We’ve all seen the headlines ...
Everything ranging from Rudy Giuliani’s daughter’s Facebook account to the hacking of McCain’s MySpace page – the media is sparing no one!
We’ve even seen the debates recorded and posted on YouTube where real voters had the chance to view, comment on, and even discuss the debate with other voters right from the comfort of their living rooms. It’s pretty amazing stuff, and definitely adds to the whole concept of democracy on the web.
But what about democracy with respect to investing?
Is investing a democratic process? If not, could it become one?
These are the questions that have been going through my head lately.
Most people think of investors as solitary souls who hoard their information and use it to get an edge over other investors.
But then again, isn’t the market simply a reflection of the collective “votes” of all the investors out there? If a stock trades higher than another, doesn’t that just mean that the stock is the “winning” candidate?
Answer: Yes and No.
Yes, because just as the famous value investor Ben Graham was fond of saying, “In the short term, the market is a voting machine.” The more popular stocks will do better than the less popular ones.
But Mr. Graham was also quick to say that the market was a “weighing machine” in the longer term – meaning, the stronger companies will always outweigh the weaker ones.
And while I do agree that the market certainly reflects some sort of democratic process (depending on how deeply we want to define the term “democratic”), it is still the “representation” of many independent investment decisions. Meaning, there are thousands of independent decisions being made by thousands of different people who have no idea what the other people are doing.
What if there were a way we could bring those independent people together to make a single collective decision before actually committing to a trade in the market?
What if, by leveraging web technologies, we could have the entire investing population make a collective “guess” as to where a stock’s price will be in one month, in six months or even a year?
Will this produce better results than a handful of large, “expert” institutions?
If you believe in the “Wisdom of Crowds”, as I do, then the answer is YES, the “crowd-based” decisions will outperform those of the experts (assuming the crowd isn’t influenced by the “experts”).
Just to relate a quick story from the book, The Wisdom of Crowds, here’s what happened when a group of “non-experts” went head to head with a smaller group of so-called experts. This story was extrapolated from the accounts of Franics Galton, a 19th century economist and anthropologist:
At one of England’s many fairs, he noticed a wagering competition in which people had to guess on the weight of an ox. In effect, it was like one of those “how many jelly beans in the jar” competitions. Eight hundred people wrote their guesses on slips of paper; some were butchers and farmers, while others were casual guessers.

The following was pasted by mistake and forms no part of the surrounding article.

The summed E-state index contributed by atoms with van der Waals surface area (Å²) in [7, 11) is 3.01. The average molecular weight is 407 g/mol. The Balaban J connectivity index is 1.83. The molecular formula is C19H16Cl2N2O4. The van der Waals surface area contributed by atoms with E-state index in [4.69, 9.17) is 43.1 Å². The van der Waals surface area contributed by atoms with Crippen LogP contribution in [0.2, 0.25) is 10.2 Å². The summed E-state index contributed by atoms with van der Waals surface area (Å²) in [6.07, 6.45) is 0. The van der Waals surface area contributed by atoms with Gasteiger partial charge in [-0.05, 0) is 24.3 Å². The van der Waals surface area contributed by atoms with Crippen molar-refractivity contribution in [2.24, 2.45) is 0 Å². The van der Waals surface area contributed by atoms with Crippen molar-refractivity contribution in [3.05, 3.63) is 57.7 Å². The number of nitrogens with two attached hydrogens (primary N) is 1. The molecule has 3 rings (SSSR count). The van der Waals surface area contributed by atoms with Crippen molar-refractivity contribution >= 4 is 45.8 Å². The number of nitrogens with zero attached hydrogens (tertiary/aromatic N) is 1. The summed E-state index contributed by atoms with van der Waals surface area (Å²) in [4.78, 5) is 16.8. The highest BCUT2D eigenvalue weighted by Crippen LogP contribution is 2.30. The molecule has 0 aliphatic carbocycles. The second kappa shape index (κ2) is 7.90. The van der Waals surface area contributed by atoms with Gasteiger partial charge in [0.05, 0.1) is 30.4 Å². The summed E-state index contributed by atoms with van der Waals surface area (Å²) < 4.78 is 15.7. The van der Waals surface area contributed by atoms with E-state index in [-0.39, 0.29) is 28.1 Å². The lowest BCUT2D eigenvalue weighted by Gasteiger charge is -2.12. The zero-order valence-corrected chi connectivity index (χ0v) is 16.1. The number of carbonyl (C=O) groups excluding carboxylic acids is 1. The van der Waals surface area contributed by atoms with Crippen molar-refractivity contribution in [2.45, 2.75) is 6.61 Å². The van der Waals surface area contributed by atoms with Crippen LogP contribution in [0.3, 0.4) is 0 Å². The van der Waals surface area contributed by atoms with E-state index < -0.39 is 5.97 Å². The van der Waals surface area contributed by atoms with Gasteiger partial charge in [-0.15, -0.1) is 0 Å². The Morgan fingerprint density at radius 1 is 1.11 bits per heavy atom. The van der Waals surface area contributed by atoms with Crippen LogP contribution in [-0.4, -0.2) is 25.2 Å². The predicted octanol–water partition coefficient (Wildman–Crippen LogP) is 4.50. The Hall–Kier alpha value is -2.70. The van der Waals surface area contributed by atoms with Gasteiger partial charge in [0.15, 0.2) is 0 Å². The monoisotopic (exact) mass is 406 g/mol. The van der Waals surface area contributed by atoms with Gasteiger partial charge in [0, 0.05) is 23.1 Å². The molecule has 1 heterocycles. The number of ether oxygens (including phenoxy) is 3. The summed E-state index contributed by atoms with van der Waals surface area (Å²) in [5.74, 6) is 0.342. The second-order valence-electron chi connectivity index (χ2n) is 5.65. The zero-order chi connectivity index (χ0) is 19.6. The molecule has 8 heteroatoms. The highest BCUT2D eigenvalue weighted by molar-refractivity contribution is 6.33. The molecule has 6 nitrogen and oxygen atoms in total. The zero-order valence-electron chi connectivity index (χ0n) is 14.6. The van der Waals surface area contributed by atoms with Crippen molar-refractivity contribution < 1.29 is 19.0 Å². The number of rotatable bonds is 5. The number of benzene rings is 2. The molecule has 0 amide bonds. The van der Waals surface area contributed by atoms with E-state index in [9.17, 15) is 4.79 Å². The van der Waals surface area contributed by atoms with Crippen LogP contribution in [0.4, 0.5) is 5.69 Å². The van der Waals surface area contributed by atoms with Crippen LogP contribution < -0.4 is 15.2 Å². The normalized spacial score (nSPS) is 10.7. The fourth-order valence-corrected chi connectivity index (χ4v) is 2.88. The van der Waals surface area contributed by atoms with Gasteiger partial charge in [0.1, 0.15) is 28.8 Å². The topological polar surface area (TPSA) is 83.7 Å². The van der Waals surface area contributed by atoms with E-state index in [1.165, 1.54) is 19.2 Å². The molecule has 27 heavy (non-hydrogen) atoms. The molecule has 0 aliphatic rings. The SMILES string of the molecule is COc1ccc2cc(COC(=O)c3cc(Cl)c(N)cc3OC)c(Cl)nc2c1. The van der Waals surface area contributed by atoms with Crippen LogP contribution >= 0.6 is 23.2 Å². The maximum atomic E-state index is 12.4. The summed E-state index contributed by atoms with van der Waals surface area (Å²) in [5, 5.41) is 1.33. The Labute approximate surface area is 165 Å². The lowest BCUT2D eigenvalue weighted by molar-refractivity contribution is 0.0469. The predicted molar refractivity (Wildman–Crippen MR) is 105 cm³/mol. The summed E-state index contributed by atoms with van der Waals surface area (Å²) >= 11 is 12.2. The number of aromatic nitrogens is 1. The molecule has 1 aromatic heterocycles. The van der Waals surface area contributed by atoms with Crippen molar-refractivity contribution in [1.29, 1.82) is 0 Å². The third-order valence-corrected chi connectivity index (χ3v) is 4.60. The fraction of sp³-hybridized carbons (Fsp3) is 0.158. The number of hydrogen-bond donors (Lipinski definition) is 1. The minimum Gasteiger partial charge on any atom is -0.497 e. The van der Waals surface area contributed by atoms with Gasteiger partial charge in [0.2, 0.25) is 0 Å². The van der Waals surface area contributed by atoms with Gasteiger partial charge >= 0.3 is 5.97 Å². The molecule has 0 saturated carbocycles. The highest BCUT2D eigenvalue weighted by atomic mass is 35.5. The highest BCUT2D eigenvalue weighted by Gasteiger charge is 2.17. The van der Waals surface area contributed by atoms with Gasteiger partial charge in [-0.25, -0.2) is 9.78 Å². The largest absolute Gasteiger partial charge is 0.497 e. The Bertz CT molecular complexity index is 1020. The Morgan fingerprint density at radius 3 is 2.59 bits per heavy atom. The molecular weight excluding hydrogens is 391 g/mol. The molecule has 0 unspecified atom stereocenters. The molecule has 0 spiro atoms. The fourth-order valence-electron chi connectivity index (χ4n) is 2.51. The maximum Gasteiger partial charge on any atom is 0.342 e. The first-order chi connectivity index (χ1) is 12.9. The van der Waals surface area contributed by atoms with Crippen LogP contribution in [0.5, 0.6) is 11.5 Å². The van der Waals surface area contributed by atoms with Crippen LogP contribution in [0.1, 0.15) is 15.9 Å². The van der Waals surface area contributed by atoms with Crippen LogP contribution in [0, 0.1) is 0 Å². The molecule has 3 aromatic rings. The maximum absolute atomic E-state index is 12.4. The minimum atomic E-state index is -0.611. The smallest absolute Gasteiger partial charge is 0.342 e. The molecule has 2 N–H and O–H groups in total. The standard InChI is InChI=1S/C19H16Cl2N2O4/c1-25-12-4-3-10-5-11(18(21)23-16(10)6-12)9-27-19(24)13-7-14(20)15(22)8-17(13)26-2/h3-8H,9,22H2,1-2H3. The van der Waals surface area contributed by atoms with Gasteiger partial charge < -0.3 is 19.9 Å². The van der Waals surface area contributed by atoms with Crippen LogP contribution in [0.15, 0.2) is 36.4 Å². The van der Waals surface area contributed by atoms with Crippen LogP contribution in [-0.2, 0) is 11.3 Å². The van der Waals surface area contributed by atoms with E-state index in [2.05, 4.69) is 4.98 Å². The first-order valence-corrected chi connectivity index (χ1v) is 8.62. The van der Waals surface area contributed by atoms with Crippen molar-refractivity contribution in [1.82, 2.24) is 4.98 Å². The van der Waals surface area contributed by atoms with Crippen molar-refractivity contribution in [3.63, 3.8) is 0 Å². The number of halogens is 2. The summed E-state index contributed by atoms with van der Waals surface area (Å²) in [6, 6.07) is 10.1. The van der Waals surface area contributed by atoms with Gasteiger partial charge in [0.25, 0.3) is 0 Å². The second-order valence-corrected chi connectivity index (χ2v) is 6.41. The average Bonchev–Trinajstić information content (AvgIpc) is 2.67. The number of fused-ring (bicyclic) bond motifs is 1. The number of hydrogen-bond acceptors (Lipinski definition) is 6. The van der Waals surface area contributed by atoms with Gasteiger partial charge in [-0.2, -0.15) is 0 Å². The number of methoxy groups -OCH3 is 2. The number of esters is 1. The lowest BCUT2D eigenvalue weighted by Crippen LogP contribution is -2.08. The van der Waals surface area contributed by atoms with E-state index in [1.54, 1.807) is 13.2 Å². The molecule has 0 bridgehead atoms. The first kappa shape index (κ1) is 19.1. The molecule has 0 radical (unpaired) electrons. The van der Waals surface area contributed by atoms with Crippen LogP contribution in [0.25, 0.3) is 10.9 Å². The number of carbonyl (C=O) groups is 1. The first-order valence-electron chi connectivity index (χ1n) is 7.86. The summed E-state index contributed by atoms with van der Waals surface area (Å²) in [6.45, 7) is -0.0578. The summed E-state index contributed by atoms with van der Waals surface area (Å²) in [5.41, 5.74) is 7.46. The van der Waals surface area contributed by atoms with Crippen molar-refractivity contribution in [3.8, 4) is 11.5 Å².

Averaging the estimates, Galton expected the result to be nowhere near the mark, because so few of the guessers were professionals in the meat business. To his surprise, however, the crowd had come within one pound of the ox’s weight. The group as a whole had guessed that the ox would weigh 1,197 pounds, and the ox’s actual weight was 1,198 pounds.
He also states that the average of these collective guesses was more accurate than the estimates of the few experts who were polled.
To bring this back to politics, one could argue that the best way to find out who will win the upcoming presidential election isn’t to ask people who they “want” to win, but who they “think” will win.
Now let’s bring this back to stocks.
Instead of asking people what they “hope” the price of a stock will do – we should start asking what they “think” it will do. And not over the short term, but ask them about performance over the long term.
I can’t tell you how many times I tried to get people to buy stocks when I was an analyst/broker on Wall Street, and I’d hear, “Wayne, this looks like it’ll be a good long-term play, but I don’t know what it’s going to do tomorrow.”
This is a profound statement for a couple of reasons:
- It shows how short-term oriented most people are – and that’s why we’re always able to find bargains in the market.
- People are smarter than they think – if most folks thought independently instead of listening to the news every day, then they’d see the forest through the trees and pick up these long-term stocks when they were selling on the cheap.
So let’s do a little experiment today – let’s see how “smart” our crowd is at Tycoon.
I’m going to pick three stocks (I’m not going to give my opinion on ANY of them).
What I want you to do is tell me where these stocks will be in one month, in six months and then in a year. We’ll revisit this topic at those points and see how well everybody did.
Who knows? We might be the first web site that gives away amazing recommendations for free because of how smart the “Tycoon Crowd” is!
Here are the symbols:
Microsoft (Nasdaq: MSFT)
Apple (Nasdaq: AAPL)
Google (Nasdaq: GOOG)
Again, don’t listen to any of the so-called, “experts” here – go with what your gut is telling you. I want to see what you think the prices of these stocks will be in one month, six months and in one year – so that’s a list of three prices for each of three stocks. We’ll average them all together here and post our findings next week.
Have an awesome week!
The Tycoon Report